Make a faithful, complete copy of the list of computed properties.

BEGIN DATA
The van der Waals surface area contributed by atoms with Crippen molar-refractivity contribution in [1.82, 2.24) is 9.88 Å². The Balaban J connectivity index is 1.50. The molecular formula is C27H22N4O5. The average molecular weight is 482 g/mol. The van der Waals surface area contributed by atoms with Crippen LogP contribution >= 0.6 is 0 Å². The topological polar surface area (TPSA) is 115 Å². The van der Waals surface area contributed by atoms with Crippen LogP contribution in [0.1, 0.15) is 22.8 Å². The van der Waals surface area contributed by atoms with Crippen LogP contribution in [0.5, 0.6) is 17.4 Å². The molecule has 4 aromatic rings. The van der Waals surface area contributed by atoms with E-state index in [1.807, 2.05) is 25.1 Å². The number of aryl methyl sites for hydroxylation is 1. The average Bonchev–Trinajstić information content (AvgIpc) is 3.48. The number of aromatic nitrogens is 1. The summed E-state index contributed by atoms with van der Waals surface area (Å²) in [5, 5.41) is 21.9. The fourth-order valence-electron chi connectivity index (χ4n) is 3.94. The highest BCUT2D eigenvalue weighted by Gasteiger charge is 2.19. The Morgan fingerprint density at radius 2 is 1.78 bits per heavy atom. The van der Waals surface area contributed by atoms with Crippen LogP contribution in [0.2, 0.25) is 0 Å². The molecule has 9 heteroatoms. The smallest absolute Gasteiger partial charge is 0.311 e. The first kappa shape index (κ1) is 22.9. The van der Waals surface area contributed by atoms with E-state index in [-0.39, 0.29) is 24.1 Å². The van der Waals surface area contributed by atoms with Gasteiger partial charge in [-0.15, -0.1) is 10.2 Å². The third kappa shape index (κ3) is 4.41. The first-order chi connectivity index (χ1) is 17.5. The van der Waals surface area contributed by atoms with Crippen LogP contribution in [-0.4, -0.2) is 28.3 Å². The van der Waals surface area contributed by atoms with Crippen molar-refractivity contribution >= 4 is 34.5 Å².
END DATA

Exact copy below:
The van der Waals surface area contributed by atoms with Crippen molar-refractivity contribution in [1.82, 2.24) is 9.88 Å². The Balaban J connectivity index is 1.50. The molecular formula is C27H22N4O5. The average molecular weight is 482 g/mol. The van der Waals surface area contributed by atoms with Crippen LogP contribution >= 0.6 is 0 Å². The topological polar surface area (TPSA) is 115 Å². The van der Waals surface area contributed by atoms with Crippen LogP contribution in [0.1, 0.15) is 22.8 Å². The van der Waals surface area contributed by atoms with Crippen LogP contribution in [0.5, 0.6) is 17.4 Å². The molecule has 4 aromatic rings. The van der Waals surface area contributed by atoms with E-state index in [1.807, 2.05) is 25.1 Å². The number of aryl methyl sites for hydroxylation is 1. The average Bonchev–Trinajstić information content (AvgIpc) is 3.48. The number of aromatic nitrogens is 1. The summed E-state index contributed by atoms with van der Waals surface area (Å²) in [5, 5.41) is 21.9. The fourth-order valence-electron chi connectivity index (χ4n) is 3.94. The highest BCUT2D eigenvalue weighted by Gasteiger charge is 2.19. The Morgan fingerprint density at radius 2 is 1.78 bits per heavy atom. The van der Waals surface area contributed by atoms with Crippen LogP contribution in [0.2, 0.25) is 0 Å². The molecule has 9 heteroatoms. The smallest absolute Gasteiger partial charge is 0.311 e. The first kappa shape index (κ1) is 22.9. The van der Waals surface area contributed by atoms with E-state index in [-0.39, 0.29) is 24.1 Å². The van der Waals surface area contributed by atoms with Gasteiger partial charge in [-0.15, -0.1) is 10.2 Å². The third kappa shape index (κ3) is 4.41. The first-order chi connectivity index (χ1) is 17.5. The van der Waals surface area contributed by atoms with Crippen LogP contribution in [-0.4, -0.2) is 28.3 Å². The van der Waals surface area contributed by atoms with Crippen molar-refractivity contribution >= 4 is 34.5 Å².